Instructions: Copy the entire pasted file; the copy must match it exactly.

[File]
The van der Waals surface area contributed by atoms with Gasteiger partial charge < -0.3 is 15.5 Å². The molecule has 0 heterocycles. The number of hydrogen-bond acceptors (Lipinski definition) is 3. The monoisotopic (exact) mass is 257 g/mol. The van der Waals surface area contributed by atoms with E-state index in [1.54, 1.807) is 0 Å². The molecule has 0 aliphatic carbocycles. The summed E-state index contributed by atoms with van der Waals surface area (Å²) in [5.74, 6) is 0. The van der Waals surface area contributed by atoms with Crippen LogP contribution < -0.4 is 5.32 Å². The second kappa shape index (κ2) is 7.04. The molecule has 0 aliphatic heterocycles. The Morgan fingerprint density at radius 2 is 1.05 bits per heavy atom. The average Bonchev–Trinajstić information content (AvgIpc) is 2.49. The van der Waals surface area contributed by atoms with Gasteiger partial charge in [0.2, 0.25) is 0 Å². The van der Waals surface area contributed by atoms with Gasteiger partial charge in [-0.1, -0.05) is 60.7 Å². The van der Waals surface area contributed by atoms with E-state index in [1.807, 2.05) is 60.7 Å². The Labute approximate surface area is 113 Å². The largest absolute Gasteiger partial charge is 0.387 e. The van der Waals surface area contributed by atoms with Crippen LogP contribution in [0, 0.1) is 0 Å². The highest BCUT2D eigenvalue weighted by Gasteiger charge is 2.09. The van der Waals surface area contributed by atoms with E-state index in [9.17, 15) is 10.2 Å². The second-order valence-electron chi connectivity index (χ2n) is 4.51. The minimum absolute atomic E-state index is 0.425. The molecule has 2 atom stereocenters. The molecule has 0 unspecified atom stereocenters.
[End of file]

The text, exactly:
The van der Waals surface area contributed by atoms with Gasteiger partial charge < -0.3 is 15.5 Å². The molecule has 0 heterocycles. The number of hydrogen-bond acceptors (Lipinski definition) is 3. The monoisotopic (exact) mass is 257 g/mol. The van der Waals surface area contributed by atoms with E-state index in [1.54, 1.807) is 0 Å². The molecule has 0 aliphatic carbocycles. The summed E-state index contributed by atoms with van der Waals surface area (Å²) in [5.74, 6) is 0. The van der Waals surface area contributed by atoms with Crippen LogP contribution < -0.4 is 5.32 Å². The second kappa shape index (κ2) is 7.04. The molecule has 0 aliphatic heterocycles. The Morgan fingerprint density at radius 2 is 1.05 bits per heavy atom. The average Bonchev–Trinajstić information content (AvgIpc) is 2.49. The van der Waals surface area contributed by atoms with Gasteiger partial charge in [0.2, 0.25) is 0 Å². The van der Waals surface area contributed by atoms with Gasteiger partial charge in [-0.1, -0.05) is 60.7 Å². The van der Waals surface area contributed by atoms with E-state index in [1.807, 2.05) is 60.7 Å². The Labute approximate surface area is 113 Å². The largest absolute Gasteiger partial charge is 0.387 e. The van der Waals surface area contributed by atoms with Crippen LogP contribution in [0, 0.1) is 0 Å². The highest BCUT2D eigenvalue weighted by Gasteiger charge is 2.09. The van der Waals surface area contributed by atoms with E-state index in [9.17, 15) is 10.2 Å². The second-order valence-electron chi connectivity index (χ2n) is 4.51. The minimum absolute atomic E-state index is 0.425. The molecule has 2 atom stereocenters. The molecule has 0 unspecified atom stereocenters.